Nejra Mulaomerović studied Comparative Literature at the University of Sarajevo, where she is currently working on her master thesis on photography’s influence on 21st -century literature. She joined BIRN in 2020. In the past she worked at the culture and civil society sector, with a focus on photography exhibitions dealing with genocide, conflict and the aftermath of the 1992-5 war in Bosnia.
The Balkan Transitional Justice programme is BIRN’s regional platform that aims to improve the public’s understanding of transitional justice issues in former Yugoslav countries.
The programme also offers a database of issues related to war crimes, database of mass graves in the former Yugoslavia, consisting of individual reports and articles, audio reports and TV documentaries.
“We have seen how important the role of journalism is in conflict reporting and how it can help in documenting the atrocities and war crimes,” Nejra says.
Nejra today tells us about BIRN’s new oral history project “Eyewitness Ukraine”, in which Ukrainian media workers, men and women, speak about their lives and jobs while reporting the war.
Let’s meet her!
- When did you join BIRN? What do you like most in your job, and what is the most challenging thing?
I joined BIRN in 2020 at the start of the pandemic. It was a challenging time, but energy and BIRN community helped me a lot to feel welcomed and included. Since then I’ve met a lot of hardworking and creative people from the region that share the same values and fight for the same cause, and that is to bring the truth to the forefront.
- BIRN has developed a new project called Eyewitness Ukraine. Would you like to tell us more about it? Why has BIRN decided to create this project?
The Balkan Transitional Justice programme is a regional platform that aims to improve the public’s understanding of transitional justice issues in former Yugoslav countries. The programme also offers a database of issues related to war crimes, database of mass graves in the former Yugoslavia, consisting of individual reports and articles, audio reports and TV documentaries. The war in Bosnia and Herzegovina ended almost 30 years ago, but the survivors and activists continue to fight against the revision of war crimes and genocide denial even today. We have seen how important the role of journalism is in conflict reporting and how it can help in documenting atrocities and war crimes. The testimonies of journalists recorded for BIRN’s Eyewitness Ukraine oral history project represent a permanent historical record of how the war was experienced by media workers, as it happened. From the physical dangers of covering an armed conflict to the psychological impact of reporting on the invasion of one’s own country, this series of video interviews with Ukrainian journalists offers an important insight into how their work and personal lives were affected by the war.
- Ukrainian journalists speak about their lives and jobs while reporting the war. Can you select one story or more that have struck most?
Watching these journalists speak about their experience, you’ll see many similarities in their everyday struggles. Most of them don’t have any personal lives; their work has become their life. And then there’s the constant possibility that they or someone they work with can be killed or abducted by the Russian military. What is important is that many of the journalists pointed out that for them the war did not start in February 2022 but in February 2014. For eight years they were living in perpetual state of war, only in February it escalated and was brought to the attention of the rest of the world.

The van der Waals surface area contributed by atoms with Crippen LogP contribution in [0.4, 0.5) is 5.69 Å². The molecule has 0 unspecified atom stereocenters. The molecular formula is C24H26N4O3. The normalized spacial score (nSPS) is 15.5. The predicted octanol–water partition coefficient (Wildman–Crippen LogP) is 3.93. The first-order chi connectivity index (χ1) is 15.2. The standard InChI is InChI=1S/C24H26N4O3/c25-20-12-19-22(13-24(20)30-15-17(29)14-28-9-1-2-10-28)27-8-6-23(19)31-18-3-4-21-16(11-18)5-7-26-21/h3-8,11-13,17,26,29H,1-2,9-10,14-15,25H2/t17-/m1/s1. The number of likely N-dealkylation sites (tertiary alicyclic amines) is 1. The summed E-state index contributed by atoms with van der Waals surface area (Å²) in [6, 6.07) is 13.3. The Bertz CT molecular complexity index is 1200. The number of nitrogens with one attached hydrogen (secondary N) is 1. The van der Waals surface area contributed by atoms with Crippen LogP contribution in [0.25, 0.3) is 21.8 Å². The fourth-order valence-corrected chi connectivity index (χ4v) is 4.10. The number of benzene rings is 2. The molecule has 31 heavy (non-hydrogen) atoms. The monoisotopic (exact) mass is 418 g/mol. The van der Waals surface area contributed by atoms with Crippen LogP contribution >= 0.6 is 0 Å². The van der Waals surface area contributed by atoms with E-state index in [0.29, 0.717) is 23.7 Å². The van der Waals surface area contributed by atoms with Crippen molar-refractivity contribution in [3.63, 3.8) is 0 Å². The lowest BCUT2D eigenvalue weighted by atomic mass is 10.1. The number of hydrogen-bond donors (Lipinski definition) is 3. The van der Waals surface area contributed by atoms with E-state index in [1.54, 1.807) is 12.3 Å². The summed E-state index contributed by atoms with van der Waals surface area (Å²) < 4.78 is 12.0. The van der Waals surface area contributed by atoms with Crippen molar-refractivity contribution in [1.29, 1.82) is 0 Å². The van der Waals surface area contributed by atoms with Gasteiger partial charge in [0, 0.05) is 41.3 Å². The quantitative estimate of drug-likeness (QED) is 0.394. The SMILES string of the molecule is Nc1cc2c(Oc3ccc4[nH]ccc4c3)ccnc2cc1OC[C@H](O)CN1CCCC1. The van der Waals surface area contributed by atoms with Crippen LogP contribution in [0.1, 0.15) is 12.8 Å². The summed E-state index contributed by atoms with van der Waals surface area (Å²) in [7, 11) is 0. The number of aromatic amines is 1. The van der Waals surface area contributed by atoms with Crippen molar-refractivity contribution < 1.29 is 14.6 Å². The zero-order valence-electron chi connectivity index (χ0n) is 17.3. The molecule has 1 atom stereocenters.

- What are Balkan Transitional Justice programme’s plans for the future?
To ensure that the transitional justice efforts are heard by a wider population, in 2021 BIRN started a bold initiative to create the first independent, non-profit regional museum in the Balkans that brings the comprehensive story of the break-up of the former Yugoslavia and its aftermath to the attention of as many people as possible. Guided by the constant reevaluation and examination of the existing archives within BIRN and outside of the network, a new direction emerged that unmasked a need for a distinct and reshaped approach for education and research within the transitional justice process, but also role of media in it, in particular related to disinformation and propaganda, but also the role that quality journalism plays.
BIRN initiated development of the museum’s methodology, mission and strategy in order to create a regional institution for learning, documenting and interpreting war in the former Yugoslavia. Furthermore, one of the museum’s missions will be to accentuate the contemporary challenges of journalism in the region and worldwide.
Besides the exhibition space, the museum will also provide a community space for journalists to gather and discuss the critical issues facing the societies of South-East and Central Europe, exchanging ideas with experts from outside the region about the development of quality journalism and investigative reporting, and the role of media in conflict and conflict prevention.
With this model BIRN wants to enhance discussion around the role of media in conflict and peace, especially in circumstances when propaganda and disinformation spread and has worrying and polarising effects on societies. BIRN will work on the development of an inclusive education museum programme that advocates a holistic and integrative approach to the topics of transitional justice, memorialization, and war reporting. The museum’s permanent and temporary exhibitions will serve as a foundation to build up workshops and activities aiming at advancing the knowledge on conflict prevention.